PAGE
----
On average, male soldiers men, the study said were only .016 inch taller but 15.4 pounds heavier. Chest circumference increased by 2.65 inches, waist circumference by 3.09 inches larger and buttock circumference by 1.41 inches. Shoulder breadth was  0.73 inches wider. 

Female soldiers, on average, are actually saw similar changes being today average,  .035 inches shorter now than they were 25 years ago, but and 12.6 pounds heavier than 25-years before. Female chest circumference increased 1.56 inches, and the average waist circumference by 2.7 inches larger and with buttock circumference by increasing 2.14 inches. Shoulder breadth for women increased by 0.69 inches.

A comparative analysis of the Navy and Army's anthropometric data and the Army data showed (which was collected between 2010 and 2012) was conducted and it was determined that a correlation does exist between the demographics of the Navy and Army two populations.  

This means that Navy anthropometric data collected in 2014-15 can be used to supplement the more extensive Army database, which in turn can be used to update the sizing of Navy uniforms and off-set the cost and long lead time associated with conducting a full-blown Navy anthropometric study.

On average, men, the study said were only .016 inch taller but 15.4 pounds heavier. Chest circumference increased by 2.65 inches , waist circumference by 3.09 inches larger and buttock circumference by 1.41. Shoulder breadth was  0.73 wider.

Women saw similar changes being today average,  .035 inches shorter and 12.6 pounds heavier than 25-years before. Female chest circumference increased 1.56 inches and the average waist circumference 2.7 inches larger with buttock circumference increasing 2.14 inches. Shoulder breadth for women increased by 0.69 inch.

But the data shows what Gantt  has shown Gantt what was suspected all along, how the Navy uniform dimensions sizes uniforms for everyone needs to change. That may mean the Navy needs more uniforms in bigger sizes, but more importantly, in any given size, the relationships between waist, hips, buttocks, shoulders and other uniform dimensions will likely need to change. First, the Navy will update exactly how they size uniforms to reflect the new body data, Gantt said. That will it will take a few years, before any new resized uniforms start to be stacked on exchange shelves, however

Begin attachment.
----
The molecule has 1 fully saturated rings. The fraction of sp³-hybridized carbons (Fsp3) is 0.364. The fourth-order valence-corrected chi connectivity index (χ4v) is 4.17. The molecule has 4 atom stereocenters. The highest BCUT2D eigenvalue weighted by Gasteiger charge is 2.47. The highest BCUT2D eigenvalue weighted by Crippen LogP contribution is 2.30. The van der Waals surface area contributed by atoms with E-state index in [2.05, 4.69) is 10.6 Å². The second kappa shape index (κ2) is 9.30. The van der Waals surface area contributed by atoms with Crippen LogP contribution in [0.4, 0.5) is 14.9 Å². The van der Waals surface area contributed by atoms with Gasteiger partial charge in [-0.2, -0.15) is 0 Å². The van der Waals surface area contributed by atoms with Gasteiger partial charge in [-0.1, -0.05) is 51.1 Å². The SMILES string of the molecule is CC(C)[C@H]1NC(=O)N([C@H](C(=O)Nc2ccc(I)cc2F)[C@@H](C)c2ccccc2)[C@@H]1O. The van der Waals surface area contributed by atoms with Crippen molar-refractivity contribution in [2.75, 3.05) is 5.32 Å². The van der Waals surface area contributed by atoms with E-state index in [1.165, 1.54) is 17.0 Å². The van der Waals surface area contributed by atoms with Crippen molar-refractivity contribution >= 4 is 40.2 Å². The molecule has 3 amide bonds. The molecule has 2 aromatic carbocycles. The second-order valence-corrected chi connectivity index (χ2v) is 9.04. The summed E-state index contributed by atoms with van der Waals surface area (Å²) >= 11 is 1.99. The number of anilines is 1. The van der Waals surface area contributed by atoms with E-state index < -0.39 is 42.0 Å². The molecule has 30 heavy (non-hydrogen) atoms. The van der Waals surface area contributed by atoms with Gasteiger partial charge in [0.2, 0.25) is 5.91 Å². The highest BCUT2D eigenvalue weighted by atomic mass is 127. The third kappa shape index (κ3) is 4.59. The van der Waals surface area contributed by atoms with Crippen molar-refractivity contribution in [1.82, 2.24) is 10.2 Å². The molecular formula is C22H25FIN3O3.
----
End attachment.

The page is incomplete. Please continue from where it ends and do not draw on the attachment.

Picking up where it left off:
First, Gantt said, all the master patterns for each of the Navy’s uniforms will be updated to reflect the new data, Gantt said, as well, but that’s expected to happen gradually, not all at once. .     

"This will eventually lead to updated sizing patterns for uniforms, organizational clothing and personal protective equipment," he said. "This will improve fit, appearance and comfort for sailors."

As these are updated, sample uniforms of all the new sizes will be produced, and sailors will again be called for what is called a "fit test" to see how these uniforms look and feel on actual sailors.   

"Whichever uniforms are selected to validate the new master patterns, they will likely be the first uniforms to adopt the improved sizing and patterns — this will likely take place within the next several years," Gantt said  "Other uniforms would likely be modified with the new sizing data and patterns in a methodical and incremental fashion as determined by Navy leadership."

Mark D. Faram is a former reporter for Navy Times. He was a senior writer covering personnel, cultural and historical issues. A nine-year active duty Navy veteran, Faram served from 1978 to 1987 as a Navy Diver and photographer.